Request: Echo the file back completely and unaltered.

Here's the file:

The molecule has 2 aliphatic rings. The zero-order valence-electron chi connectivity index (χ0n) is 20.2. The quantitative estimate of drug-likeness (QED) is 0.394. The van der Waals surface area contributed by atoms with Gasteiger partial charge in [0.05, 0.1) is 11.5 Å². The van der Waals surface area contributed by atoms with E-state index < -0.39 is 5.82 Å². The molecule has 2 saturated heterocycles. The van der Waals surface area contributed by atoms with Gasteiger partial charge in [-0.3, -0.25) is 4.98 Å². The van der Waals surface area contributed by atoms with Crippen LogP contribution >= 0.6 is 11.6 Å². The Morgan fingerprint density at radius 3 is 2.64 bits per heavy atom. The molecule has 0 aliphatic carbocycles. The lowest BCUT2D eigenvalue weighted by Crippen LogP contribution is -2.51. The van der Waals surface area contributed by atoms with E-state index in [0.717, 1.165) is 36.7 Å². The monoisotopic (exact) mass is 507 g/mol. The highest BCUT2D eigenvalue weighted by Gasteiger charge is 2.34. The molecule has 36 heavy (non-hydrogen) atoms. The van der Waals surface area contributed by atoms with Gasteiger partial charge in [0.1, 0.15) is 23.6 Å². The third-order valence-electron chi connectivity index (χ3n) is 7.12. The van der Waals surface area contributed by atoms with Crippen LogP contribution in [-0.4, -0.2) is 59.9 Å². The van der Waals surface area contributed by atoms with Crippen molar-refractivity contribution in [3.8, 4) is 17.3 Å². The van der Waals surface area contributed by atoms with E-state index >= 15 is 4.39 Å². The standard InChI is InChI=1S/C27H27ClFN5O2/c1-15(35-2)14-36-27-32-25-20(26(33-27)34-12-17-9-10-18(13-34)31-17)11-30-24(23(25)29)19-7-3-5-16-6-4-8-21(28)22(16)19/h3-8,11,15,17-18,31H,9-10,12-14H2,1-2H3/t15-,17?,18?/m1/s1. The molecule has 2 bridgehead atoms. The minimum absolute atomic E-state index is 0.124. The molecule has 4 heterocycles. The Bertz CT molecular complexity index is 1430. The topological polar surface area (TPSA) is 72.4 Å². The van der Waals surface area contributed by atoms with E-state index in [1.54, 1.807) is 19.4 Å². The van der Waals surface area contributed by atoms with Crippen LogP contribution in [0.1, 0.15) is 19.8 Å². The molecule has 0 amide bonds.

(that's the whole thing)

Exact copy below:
The molecule has 2 aliphatic rings. The zero-order valence-electron chi connectivity index (χ0n) is 20.2. The quantitative estimate of drug-likeness (QED) is 0.394. The van der Waals surface area contributed by atoms with Gasteiger partial charge in [0.05, 0.1) is 11.5 Å². The van der Waals surface area contributed by atoms with E-state index < -0.39 is 5.82 Å². The molecule has 2 saturated heterocycles. The van der Waals surface area contributed by atoms with Gasteiger partial charge in [-0.3, -0.25) is 4.98 Å². The van der Waals surface area contributed by atoms with Crippen LogP contribution >= 0.6 is 11.6 Å². The Morgan fingerprint density at radius 3 is 2.64 bits per heavy atom. The molecule has 0 aliphatic carbocycles. The lowest BCUT2D eigenvalue weighted by Crippen LogP contribution is -2.51. The van der Waals surface area contributed by atoms with E-state index in [0.717, 1.165) is 36.7 Å². The monoisotopic (exact) mass is 507 g/mol. The highest BCUT2D eigenvalue weighted by Gasteiger charge is 2.34. The molecule has 36 heavy (non-hydrogen) atoms. The van der Waals surface area contributed by atoms with Gasteiger partial charge in [0.1, 0.15) is 23.6 Å². The third-order valence-electron chi connectivity index (χ3n) is 7.12. The van der Waals surface area contributed by atoms with Crippen LogP contribution in [-0.4, -0.2) is 59.9 Å². The van der Waals surface area contributed by atoms with Crippen molar-refractivity contribution in [3.8, 4) is 17.3 Å². The van der Waals surface area contributed by atoms with E-state index >= 15 is 4.39 Å². The standard InChI is InChI=1S/C27H27ClFN5O2/c1-15(35-2)14-36-27-32-25-20(26(33-27)34-12-17-9-10-18(13-34)31-17)11-30-24(23(25)29)19-7-3-5-16-6-4-8-21(28)22(16)19/h3-8,11,15,17-18,31H,9-10,12-14H2,1-2H3/t15-,17?,18?/m1/s1. The molecule has 2 bridgehead atoms. The minimum absolute atomic E-state index is 0.124. The molecule has 4 heterocycles. The Bertz CT molecular complexity index is 1430. The topological polar surface area (TPSA) is 72.4 Å². The van der Waals surface area contributed by atoms with E-state index in [1.54, 1.807) is 19.4 Å². The van der Waals surface area contributed by atoms with Crippen LogP contribution in [0.1, 0.15) is 19.8 Å². The molecule has 0 amide bonds.